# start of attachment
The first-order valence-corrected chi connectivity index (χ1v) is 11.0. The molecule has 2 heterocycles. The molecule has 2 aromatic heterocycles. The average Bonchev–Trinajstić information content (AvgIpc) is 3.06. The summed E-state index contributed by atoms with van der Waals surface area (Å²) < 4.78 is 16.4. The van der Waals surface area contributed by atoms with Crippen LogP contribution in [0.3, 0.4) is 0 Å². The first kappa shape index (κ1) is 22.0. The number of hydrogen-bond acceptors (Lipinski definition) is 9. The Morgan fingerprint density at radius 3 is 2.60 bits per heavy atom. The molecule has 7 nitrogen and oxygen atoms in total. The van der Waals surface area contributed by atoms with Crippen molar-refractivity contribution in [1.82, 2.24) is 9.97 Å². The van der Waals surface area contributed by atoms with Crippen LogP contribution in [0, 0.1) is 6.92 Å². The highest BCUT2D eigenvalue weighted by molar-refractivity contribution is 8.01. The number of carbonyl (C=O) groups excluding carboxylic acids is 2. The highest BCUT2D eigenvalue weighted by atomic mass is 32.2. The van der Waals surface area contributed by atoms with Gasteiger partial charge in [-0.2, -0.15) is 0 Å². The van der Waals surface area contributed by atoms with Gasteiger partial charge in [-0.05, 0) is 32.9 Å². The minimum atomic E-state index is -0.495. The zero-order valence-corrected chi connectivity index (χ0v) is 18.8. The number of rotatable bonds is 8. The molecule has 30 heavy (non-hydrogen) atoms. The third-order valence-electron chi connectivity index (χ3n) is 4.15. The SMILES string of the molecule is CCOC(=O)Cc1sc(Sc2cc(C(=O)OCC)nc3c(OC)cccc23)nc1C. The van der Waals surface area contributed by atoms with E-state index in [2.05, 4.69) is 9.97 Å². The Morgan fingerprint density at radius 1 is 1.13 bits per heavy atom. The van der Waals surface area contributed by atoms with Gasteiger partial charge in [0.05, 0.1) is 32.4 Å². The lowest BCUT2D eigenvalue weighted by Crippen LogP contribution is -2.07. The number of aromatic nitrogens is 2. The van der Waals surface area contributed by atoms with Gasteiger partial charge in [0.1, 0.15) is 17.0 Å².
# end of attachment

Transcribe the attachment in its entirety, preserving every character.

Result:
The first-order valence-corrected chi connectivity index (χ1v) is 11.0. The molecule has 2 heterocycles. The molecule has 2 aromatic heterocycles. The average Bonchev–Trinajstić information content (AvgIpc) is 3.06. The summed E-state index contributed by atoms with van der Waals surface area (Å²) < 4.78 is 16.4. The van der Waals surface area contributed by atoms with Crippen LogP contribution in [0.3, 0.4) is 0 Å². The first kappa shape index (κ1) is 22.0. The number of hydrogen-bond acceptors (Lipinski definition) is 9. The Morgan fingerprint density at radius 3 is 2.60 bits per heavy atom. The molecule has 7 nitrogen and oxygen atoms in total. The van der Waals surface area contributed by atoms with Crippen molar-refractivity contribution in [1.82, 2.24) is 9.97 Å². The van der Waals surface area contributed by atoms with Crippen LogP contribution in [0, 0.1) is 6.92 Å². The highest BCUT2D eigenvalue weighted by molar-refractivity contribution is 8.01. The number of carbonyl (C=O) groups excluding carboxylic acids is 2. The highest BCUT2D eigenvalue weighted by atomic mass is 32.2. The van der Waals surface area contributed by atoms with Gasteiger partial charge in [-0.2, -0.15) is 0 Å². The van der Waals surface area contributed by atoms with Gasteiger partial charge in [-0.05, 0) is 32.9 Å². The minimum atomic E-state index is -0.495. The zero-order valence-corrected chi connectivity index (χ0v) is 18.8. The number of rotatable bonds is 8. The molecule has 30 heavy (non-hydrogen) atoms. The third-order valence-electron chi connectivity index (χ3n) is 4.15. The SMILES string of the molecule is CCOC(=O)Cc1sc(Sc2cc(C(=O)OCC)nc3c(OC)cccc23)nc1C. The van der Waals surface area contributed by atoms with E-state index in [2.05, 4.69) is 9.97 Å². The Morgan fingerprint density at radius 1 is 1.13 bits per heavy atom. The van der Waals surface area contributed by atoms with Gasteiger partial charge in [0.05, 0.1) is 32.4 Å². The lowest BCUT2D eigenvalue weighted by Crippen LogP contribution is -2.07. The number of aromatic nitrogens is 2. The van der Waals surface area contributed by atoms with Gasteiger partial charge in [0.1, 0.15) is 17.0 Å².